If you aren’t quite old enough to remember Michael Beasley in college, he was something else. His 26.2 points per game were the highest average by a freshman in a major college conference over the last 25 years before Trae Young eclipsed that mark last season.
The trappings of NBA life got the best of Beasley at various points during the ensuing decade, but he’s always been a certified bucket-getter. The Lakers decided to sign him to their final guaranteed roster spot after a redemptive season with the New York Knicks, with the hope that he could provide scoring punch for a team with several inexperienced big men.
It didn’t go as planned, at least at first. A poor preseason relegated Beasley to the end of the bench, as he watched Johnathan Williams and even Ivica Zubac get opportunities ahead of him. The Tyson Chandler signing seemed to push him even further out of the rotation, and a leave of absence due to a personal matter was barely noticed because he wasn’t playing anyway.
Lance Stephenson’s precipitous drop in production after his hot start has given Beasley an opportunity. The Lakers have essentially played four guards on the second unit when everyone is healthy — Rajon Rondo, Kentavious Caldwell-Pope, Josh Hart and Stephenson — so Beasley taking Stephenson’s spot has given them a more conventional look, despite Rondo’s absence.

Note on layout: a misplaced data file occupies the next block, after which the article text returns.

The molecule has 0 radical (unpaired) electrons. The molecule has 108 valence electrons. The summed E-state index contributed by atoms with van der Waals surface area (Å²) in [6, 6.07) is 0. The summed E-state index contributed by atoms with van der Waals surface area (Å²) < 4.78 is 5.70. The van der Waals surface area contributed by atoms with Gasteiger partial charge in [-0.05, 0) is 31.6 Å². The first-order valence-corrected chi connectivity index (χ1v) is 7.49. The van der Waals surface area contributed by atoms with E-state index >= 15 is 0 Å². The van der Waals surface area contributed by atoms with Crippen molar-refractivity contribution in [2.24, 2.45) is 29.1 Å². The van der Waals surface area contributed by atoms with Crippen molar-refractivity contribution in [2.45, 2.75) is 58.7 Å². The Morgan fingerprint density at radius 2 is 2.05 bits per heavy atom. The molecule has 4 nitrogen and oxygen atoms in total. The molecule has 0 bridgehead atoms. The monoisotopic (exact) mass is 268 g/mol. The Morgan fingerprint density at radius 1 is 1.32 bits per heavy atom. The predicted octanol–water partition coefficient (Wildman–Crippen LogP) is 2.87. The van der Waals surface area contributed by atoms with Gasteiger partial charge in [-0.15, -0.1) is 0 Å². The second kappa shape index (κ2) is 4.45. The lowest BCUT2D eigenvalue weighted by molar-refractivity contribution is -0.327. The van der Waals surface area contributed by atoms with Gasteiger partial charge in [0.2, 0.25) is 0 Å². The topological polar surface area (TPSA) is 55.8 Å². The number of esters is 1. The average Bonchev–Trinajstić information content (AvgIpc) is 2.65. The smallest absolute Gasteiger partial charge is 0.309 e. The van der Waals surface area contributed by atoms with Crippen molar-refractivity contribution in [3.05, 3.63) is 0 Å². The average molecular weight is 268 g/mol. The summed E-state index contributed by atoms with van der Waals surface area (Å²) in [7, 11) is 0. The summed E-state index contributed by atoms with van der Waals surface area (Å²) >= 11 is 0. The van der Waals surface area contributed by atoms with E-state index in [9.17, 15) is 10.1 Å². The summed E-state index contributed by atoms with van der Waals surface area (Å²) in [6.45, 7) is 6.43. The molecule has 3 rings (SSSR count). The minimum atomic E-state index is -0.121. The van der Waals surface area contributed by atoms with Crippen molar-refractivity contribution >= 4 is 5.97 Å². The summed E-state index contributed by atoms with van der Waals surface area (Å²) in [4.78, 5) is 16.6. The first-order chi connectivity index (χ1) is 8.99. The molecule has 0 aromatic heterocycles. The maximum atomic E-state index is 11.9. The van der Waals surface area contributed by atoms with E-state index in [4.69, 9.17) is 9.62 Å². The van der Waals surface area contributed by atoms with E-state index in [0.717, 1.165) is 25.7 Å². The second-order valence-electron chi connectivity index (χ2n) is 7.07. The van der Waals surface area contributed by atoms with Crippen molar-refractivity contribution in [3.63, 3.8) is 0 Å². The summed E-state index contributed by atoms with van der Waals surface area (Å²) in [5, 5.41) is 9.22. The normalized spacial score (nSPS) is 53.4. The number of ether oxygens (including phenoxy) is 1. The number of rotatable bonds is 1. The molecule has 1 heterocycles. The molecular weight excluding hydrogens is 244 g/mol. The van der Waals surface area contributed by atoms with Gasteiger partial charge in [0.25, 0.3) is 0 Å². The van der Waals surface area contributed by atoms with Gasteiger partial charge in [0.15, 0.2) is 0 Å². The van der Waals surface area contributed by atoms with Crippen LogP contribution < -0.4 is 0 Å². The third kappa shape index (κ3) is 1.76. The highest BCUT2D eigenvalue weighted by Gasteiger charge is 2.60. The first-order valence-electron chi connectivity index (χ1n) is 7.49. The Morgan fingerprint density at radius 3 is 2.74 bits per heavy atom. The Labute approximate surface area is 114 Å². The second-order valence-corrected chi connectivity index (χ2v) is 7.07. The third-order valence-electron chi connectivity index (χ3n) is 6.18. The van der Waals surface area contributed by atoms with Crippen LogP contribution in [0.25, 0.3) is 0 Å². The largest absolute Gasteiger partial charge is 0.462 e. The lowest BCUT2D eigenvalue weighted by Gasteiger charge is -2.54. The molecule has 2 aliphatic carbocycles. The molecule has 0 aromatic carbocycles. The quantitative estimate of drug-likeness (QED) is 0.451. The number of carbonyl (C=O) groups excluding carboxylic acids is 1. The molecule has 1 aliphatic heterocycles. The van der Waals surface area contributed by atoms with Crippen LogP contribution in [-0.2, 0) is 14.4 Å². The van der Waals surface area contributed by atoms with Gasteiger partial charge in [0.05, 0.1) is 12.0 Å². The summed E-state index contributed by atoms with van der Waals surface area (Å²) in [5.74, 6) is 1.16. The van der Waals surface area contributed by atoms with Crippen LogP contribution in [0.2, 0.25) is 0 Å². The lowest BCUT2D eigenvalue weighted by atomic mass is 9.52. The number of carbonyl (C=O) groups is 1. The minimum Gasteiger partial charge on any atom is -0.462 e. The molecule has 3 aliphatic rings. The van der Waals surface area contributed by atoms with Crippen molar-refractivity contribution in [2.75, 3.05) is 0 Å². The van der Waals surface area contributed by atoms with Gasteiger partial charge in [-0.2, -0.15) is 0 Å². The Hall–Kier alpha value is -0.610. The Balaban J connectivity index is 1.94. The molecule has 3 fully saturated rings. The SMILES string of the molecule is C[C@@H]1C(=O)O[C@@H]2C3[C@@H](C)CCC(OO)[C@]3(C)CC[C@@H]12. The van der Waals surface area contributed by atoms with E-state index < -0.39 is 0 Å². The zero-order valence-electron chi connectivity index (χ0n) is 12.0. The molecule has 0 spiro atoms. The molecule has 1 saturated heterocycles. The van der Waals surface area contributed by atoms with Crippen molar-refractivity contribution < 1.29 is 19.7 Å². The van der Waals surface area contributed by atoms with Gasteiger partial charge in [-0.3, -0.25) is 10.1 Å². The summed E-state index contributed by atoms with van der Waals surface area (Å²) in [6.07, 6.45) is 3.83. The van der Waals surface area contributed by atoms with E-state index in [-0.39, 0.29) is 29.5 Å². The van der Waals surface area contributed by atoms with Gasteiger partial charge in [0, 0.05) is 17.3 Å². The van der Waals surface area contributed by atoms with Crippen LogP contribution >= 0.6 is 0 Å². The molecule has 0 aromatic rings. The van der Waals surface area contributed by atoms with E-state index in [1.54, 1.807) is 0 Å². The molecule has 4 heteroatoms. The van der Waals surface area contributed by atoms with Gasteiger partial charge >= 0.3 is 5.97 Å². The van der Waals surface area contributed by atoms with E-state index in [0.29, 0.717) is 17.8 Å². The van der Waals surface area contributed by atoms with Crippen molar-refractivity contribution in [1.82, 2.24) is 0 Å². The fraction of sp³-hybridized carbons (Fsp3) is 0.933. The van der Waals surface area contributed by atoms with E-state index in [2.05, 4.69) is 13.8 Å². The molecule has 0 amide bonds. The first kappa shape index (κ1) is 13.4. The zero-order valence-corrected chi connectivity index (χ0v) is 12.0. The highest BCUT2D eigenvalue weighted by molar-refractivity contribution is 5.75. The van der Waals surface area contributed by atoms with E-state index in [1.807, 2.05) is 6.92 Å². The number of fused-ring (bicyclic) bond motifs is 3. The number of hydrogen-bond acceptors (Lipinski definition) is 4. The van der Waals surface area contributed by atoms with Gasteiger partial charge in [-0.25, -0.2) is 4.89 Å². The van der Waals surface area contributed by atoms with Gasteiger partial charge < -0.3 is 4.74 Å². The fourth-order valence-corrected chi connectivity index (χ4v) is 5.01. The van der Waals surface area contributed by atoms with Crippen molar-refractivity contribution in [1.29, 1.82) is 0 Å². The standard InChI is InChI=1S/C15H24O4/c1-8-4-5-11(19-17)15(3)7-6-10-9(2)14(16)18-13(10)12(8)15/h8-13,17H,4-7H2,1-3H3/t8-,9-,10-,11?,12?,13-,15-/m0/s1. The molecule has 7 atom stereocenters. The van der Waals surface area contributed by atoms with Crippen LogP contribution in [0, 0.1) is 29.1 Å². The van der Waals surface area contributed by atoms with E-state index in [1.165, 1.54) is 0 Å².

Positions aside, the primary difference between Beasley and Stephenson is decisiveness. Beasley can create his own look just as Stephenson can, but he’s far less likely to consume large portions of the shot clock while doing so, and doesn’t hesitate to finish off of someone else’s creation. He’s a better option than Carmelo Anthony for the same reason.
Brandon Ingram could be the primary beneficiary of Beasley’s inclusion, provided that he continues to get minutes with the second unit once both he and Rajon Rondo return from injury. Ingram had excellent chemistry with Brook Lopez last year on ball screens and handoffs, as Lopez’s ability to pop behind the 3-point line allowed Ingram to exploit less-congested driving lanes. Beasley isn’t the shooter that Lopez is, but does provide a credible threat from distance, and that’s complemented by his surprising ability as a passer.
A flowery portrayal of Beasley’s game wouldn’t be honest or necessary. He has well-documented holes in his skillset, but that’s true of any option that the Lakers have once they get beyond the starters, Rondo, Kentavious Caldwell-Pope, Josh Hart and Tyson Chandler.
Zubac has had his chances, but hasn’t capitalized on them. Moritz Wagner may have something to say about that spot by the end of the season, but just scored his first NBA points. Svi has been flat-out bad (sheds a single tear). Lance has struggled in a way that has taken over games, and not in a good way.
Michael Beasley was once a talented-but-wayward kid, and now he’s the dependable veteran option who can produce within a team concept without screwing things up too badly. Go figure.